A horse with a nice late kick is often a good fit in a two-turn race.
Yet that same running style can also be problematic because of the inherent challenge in trying to weave through traffic in a large field. It can be a thing of beauty when a jockey guides his mount from last to first, but, on the flip side, it’s a source of aggravation when your horse gets blocked at a crucial juncture and finishes off the board.
Of course, when you’re stymied by a bad trip, there might also a silver lining.
Maybe that horse will make amends in its next start.
As an example there’s Bee Catcher in the fourth race at Gulfstream Park on Jan. 18.
In his previous start, after rallying from the back of the pack to finish third and then second in his first two career starts, Bee Catcher was steadied on the final turn and wound up seventh, beaten by a little less than three lengths.
Now, a key part of this equation is that just because a horse has some traffic issues, it doesn’t guarantee that runner will turn in a better effort next time. What you want to see is either a nice try by the horse after it encounters trouble or some changes that could help him turn in a better performance.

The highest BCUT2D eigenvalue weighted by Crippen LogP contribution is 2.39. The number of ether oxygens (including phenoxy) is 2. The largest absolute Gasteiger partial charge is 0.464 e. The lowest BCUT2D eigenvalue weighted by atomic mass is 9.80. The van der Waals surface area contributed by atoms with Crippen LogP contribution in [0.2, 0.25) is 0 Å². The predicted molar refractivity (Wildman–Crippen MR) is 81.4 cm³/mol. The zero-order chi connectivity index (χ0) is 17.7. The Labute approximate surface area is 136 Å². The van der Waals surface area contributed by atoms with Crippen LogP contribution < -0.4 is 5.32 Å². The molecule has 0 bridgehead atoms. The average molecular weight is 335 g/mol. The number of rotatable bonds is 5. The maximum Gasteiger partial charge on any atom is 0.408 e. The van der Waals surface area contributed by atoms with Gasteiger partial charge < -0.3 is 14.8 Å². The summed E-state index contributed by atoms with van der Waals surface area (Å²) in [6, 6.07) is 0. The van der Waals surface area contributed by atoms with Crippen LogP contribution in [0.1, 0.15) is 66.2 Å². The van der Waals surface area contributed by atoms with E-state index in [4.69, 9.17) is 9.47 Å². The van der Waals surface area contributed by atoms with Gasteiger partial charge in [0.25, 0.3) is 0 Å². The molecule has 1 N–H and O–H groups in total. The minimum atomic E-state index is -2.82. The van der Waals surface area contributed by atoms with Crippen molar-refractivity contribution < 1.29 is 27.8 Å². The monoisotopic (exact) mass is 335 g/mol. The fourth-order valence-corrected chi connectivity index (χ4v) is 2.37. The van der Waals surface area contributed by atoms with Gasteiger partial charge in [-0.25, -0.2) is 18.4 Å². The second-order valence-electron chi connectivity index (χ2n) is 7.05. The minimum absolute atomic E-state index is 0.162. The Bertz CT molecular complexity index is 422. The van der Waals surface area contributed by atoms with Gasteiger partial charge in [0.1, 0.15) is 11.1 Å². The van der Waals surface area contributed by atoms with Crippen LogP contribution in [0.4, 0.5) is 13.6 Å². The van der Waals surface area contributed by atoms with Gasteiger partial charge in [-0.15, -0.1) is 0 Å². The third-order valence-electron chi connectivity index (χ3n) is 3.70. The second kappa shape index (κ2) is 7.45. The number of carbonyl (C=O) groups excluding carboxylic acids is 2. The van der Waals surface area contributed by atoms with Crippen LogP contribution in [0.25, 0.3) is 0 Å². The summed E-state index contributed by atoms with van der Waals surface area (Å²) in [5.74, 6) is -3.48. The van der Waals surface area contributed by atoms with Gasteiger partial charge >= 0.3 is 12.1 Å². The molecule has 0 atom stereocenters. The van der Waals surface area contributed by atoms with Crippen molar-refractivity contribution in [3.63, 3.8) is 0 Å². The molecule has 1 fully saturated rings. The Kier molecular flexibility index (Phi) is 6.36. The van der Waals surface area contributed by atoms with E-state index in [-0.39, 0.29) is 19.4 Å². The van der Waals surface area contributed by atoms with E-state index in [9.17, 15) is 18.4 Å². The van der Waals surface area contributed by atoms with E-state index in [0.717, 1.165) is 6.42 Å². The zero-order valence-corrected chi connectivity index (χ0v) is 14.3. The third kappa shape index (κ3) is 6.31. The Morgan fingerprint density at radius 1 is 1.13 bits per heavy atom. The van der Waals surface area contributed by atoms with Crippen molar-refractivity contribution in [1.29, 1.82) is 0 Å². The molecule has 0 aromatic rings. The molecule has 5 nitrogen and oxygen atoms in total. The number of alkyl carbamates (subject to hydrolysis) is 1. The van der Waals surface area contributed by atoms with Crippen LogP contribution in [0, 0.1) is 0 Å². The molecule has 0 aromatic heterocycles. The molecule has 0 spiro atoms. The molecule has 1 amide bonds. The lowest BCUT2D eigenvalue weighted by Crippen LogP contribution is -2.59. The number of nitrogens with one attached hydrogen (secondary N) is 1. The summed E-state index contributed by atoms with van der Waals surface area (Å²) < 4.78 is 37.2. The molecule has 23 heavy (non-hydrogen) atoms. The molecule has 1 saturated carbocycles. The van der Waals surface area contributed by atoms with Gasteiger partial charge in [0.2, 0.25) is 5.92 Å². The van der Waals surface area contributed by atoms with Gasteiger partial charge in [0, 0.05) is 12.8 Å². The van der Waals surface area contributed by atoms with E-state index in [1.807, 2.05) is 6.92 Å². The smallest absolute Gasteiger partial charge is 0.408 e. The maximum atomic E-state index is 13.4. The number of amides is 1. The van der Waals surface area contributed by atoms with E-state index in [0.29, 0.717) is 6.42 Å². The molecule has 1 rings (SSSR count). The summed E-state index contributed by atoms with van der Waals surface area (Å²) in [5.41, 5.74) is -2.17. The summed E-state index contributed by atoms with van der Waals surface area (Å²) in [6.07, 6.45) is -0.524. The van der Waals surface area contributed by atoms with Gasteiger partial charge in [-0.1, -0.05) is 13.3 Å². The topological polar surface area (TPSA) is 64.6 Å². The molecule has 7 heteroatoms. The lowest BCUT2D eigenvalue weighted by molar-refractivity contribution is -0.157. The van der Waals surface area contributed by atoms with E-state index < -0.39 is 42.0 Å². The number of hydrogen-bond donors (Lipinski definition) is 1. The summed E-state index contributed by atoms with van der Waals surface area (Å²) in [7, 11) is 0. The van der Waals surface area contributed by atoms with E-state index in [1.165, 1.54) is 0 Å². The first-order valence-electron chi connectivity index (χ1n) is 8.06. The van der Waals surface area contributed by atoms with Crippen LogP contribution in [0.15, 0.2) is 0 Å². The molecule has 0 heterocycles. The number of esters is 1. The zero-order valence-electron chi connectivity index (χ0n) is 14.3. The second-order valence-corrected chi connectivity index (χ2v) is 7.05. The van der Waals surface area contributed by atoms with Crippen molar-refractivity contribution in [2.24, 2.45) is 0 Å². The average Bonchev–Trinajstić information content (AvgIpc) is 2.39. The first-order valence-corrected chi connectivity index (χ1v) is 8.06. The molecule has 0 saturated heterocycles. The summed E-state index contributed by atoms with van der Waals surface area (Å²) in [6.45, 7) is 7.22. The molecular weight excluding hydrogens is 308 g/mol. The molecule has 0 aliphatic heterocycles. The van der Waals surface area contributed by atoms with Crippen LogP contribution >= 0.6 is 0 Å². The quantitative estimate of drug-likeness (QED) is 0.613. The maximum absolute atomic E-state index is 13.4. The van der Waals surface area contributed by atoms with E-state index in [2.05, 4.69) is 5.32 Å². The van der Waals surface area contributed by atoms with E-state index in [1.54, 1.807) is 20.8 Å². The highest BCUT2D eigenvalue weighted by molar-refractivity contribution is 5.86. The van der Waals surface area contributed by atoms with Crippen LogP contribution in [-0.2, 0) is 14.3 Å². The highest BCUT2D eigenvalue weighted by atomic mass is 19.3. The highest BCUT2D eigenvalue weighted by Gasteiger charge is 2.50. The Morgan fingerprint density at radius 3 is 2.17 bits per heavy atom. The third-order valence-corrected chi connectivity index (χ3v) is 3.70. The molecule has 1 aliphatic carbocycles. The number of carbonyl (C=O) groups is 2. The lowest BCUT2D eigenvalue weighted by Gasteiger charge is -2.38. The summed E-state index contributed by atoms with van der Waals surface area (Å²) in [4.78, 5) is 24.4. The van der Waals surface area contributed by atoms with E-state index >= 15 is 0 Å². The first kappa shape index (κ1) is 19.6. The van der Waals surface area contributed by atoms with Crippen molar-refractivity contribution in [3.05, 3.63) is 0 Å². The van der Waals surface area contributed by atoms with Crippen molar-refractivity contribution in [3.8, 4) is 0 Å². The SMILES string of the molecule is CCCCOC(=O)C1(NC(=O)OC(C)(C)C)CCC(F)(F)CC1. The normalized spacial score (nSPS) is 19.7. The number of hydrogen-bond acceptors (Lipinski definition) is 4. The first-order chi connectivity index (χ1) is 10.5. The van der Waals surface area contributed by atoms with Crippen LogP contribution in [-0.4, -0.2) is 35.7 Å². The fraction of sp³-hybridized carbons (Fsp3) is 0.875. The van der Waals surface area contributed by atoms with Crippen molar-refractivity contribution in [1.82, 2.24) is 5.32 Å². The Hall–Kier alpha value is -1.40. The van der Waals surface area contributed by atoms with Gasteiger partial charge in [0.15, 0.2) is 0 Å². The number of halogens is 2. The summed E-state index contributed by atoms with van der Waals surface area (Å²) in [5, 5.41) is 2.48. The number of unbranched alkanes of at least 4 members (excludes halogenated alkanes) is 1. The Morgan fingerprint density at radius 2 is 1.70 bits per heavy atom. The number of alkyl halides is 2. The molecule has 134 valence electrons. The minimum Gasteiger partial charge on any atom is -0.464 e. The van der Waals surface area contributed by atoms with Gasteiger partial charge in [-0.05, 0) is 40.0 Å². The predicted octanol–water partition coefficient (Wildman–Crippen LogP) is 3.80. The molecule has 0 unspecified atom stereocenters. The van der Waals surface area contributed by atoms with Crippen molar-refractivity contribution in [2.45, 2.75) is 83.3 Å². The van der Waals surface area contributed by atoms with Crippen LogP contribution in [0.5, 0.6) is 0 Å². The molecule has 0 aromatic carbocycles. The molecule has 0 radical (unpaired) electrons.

In the case of Bee Catcher, trainer Graham Motion switched jockeys and brought in Jose Ortiz, one of the top riders at Gulfstream Park. He also added blinkers, which could be interpreted as a means of bringing out more speed in Bee Catcher and keeping him closer to the pace to reduce the chances of a problem.
Given the trouble last time out and the changes, Bee Catcher was inviting at a price of 8-1 on the morning line.
Handicappers must have taken note of all that because Bee Catcher went off at that 8-1 price and this time, everything went smoothly.
Bee Catcher rallied from fifth in the stretch and surged to a length victory.
He paid $18, which was a nifty price for finding a horse who had a troubled trip last time and figured to bounce back in his next start.